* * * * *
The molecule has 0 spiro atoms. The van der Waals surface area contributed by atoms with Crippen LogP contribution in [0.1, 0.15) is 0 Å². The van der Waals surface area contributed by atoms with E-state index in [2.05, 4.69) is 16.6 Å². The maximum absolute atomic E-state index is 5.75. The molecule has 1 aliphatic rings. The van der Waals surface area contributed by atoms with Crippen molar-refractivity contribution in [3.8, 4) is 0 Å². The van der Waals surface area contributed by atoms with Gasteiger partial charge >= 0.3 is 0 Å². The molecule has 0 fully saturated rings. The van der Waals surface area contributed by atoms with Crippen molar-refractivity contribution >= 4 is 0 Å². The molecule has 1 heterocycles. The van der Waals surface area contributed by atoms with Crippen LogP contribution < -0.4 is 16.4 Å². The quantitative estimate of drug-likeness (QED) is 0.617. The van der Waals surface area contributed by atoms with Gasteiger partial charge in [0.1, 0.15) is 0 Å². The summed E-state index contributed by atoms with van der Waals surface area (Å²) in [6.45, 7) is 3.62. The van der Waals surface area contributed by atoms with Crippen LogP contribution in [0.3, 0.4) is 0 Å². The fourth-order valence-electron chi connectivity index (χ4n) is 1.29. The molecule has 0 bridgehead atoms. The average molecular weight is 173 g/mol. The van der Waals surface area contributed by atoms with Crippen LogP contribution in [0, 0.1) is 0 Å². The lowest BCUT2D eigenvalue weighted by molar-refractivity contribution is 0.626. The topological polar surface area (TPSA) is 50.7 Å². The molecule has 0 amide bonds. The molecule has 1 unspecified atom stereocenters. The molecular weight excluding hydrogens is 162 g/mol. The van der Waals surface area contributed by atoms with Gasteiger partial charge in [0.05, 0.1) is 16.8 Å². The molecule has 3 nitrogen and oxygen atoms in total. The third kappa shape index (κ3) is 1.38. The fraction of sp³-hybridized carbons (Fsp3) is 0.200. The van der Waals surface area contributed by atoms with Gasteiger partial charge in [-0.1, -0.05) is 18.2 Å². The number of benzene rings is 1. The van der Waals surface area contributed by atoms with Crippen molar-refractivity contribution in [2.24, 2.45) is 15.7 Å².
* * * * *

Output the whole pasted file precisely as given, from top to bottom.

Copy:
The molecule has 0 spiro atoms. The van der Waals surface area contributed by atoms with Crippen LogP contribution in [0.1, 0.15) is 0 Å². The van der Waals surface area contributed by atoms with E-state index in [2.05, 4.69) is 16.6 Å². The maximum absolute atomic E-state index is 5.75. The molecule has 1 aliphatic rings. The van der Waals surface area contributed by atoms with Crippen molar-refractivity contribution in [3.8, 4) is 0 Å². The van der Waals surface area contributed by atoms with Gasteiger partial charge >= 0.3 is 0 Å². The molecule has 0 fully saturated rings. The van der Waals surface area contributed by atoms with Crippen molar-refractivity contribution >= 4 is 0 Å². The molecule has 1 heterocycles. The van der Waals surface area contributed by atoms with Crippen LogP contribution < -0.4 is 16.4 Å². The quantitative estimate of drug-likeness (QED) is 0.617. The van der Waals surface area contributed by atoms with Gasteiger partial charge in [0.1, 0.15) is 0 Å². The summed E-state index contributed by atoms with van der Waals surface area (Å²) in [6.45, 7) is 3.62. The van der Waals surface area contributed by atoms with Crippen LogP contribution in [0.3, 0.4) is 0 Å². The fourth-order valence-electron chi connectivity index (χ4n) is 1.29. The molecule has 0 bridgehead atoms. The average molecular weight is 173 g/mol. The van der Waals surface area contributed by atoms with Crippen LogP contribution in [0, 0.1) is 0 Å². The lowest BCUT2D eigenvalue weighted by molar-refractivity contribution is 0.626. The topological polar surface area (TPSA) is 50.7 Å². The molecule has 0 amide bonds. The molecule has 1 unspecified atom stereocenters. The molecular weight excluding hydrogens is 162 g/mol. The van der Waals surface area contributed by atoms with Gasteiger partial charge in [0.05, 0.1) is 16.8 Å². The molecule has 3 nitrogen and oxygen atoms in total. The third kappa shape index (κ3) is 1.38. The fraction of sp³-hybridized carbons (Fsp3) is 0.200. The van der Waals surface area contributed by atoms with Gasteiger partial charge in [-0.1, -0.05) is 18.2 Å². The number of benzene rings is 1. The van der Waals surface area contributed by atoms with Crippen molar-refractivity contribution in [2.24, 2.45) is 15.7 Å².